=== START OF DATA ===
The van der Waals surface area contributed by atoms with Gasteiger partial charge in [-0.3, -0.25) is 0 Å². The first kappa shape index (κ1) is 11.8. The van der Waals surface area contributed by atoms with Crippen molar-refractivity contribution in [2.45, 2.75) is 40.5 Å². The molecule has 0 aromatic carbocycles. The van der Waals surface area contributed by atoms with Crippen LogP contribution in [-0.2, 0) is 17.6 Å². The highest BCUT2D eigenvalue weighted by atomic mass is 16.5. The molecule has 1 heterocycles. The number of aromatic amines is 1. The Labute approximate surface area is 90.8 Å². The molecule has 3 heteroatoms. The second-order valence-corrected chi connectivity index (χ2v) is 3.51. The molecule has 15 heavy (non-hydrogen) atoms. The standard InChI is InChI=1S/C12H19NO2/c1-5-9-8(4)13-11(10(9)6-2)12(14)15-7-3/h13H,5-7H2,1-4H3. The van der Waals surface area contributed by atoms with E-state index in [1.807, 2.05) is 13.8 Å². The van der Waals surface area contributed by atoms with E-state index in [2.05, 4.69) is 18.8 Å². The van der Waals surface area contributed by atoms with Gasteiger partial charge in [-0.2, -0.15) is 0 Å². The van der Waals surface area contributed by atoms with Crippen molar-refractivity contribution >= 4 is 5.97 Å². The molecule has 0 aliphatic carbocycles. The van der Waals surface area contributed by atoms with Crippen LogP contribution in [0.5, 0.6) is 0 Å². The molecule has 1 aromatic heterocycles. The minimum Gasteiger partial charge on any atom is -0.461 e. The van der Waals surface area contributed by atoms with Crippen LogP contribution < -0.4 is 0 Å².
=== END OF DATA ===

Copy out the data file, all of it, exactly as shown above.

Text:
The van der Waals surface area contributed by atoms with Gasteiger partial charge in [-0.3, -0.25) is 0 Å². The first kappa shape index (κ1) is 11.8. The van der Waals surface area contributed by atoms with Crippen molar-refractivity contribution in [2.45, 2.75) is 40.5 Å². The molecule has 0 aromatic carbocycles. The van der Waals surface area contributed by atoms with Crippen LogP contribution in [-0.2, 0) is 17.6 Å². The highest BCUT2D eigenvalue weighted by atomic mass is 16.5. The molecule has 1 heterocycles. The number of aromatic amines is 1. The Labute approximate surface area is 90.8 Å². The molecule has 3 heteroatoms. The second-order valence-corrected chi connectivity index (χ2v) is 3.51. The molecule has 15 heavy (non-hydrogen) atoms. The standard InChI is InChI=1S/C12H19NO2/c1-5-9-8(4)13-11(10(9)6-2)12(14)15-7-3/h13H,5-7H2,1-4H3. The van der Waals surface area contributed by atoms with E-state index in [1.807, 2.05) is 13.8 Å². The van der Waals surface area contributed by atoms with E-state index in [2.05, 4.69) is 18.8 Å². The van der Waals surface area contributed by atoms with Gasteiger partial charge in [-0.2, -0.15) is 0 Å². The van der Waals surface area contributed by atoms with Crippen molar-refractivity contribution >= 4 is 5.97 Å². The molecule has 0 aliphatic carbocycles. The van der Waals surface area contributed by atoms with Crippen LogP contribution in [0.5, 0.6) is 0 Å². The molecule has 1 aromatic heterocycles. The minimum Gasteiger partial charge on any atom is -0.461 e. The van der Waals surface area contributed by atoms with Crippen LogP contribution < -0.4 is 0 Å².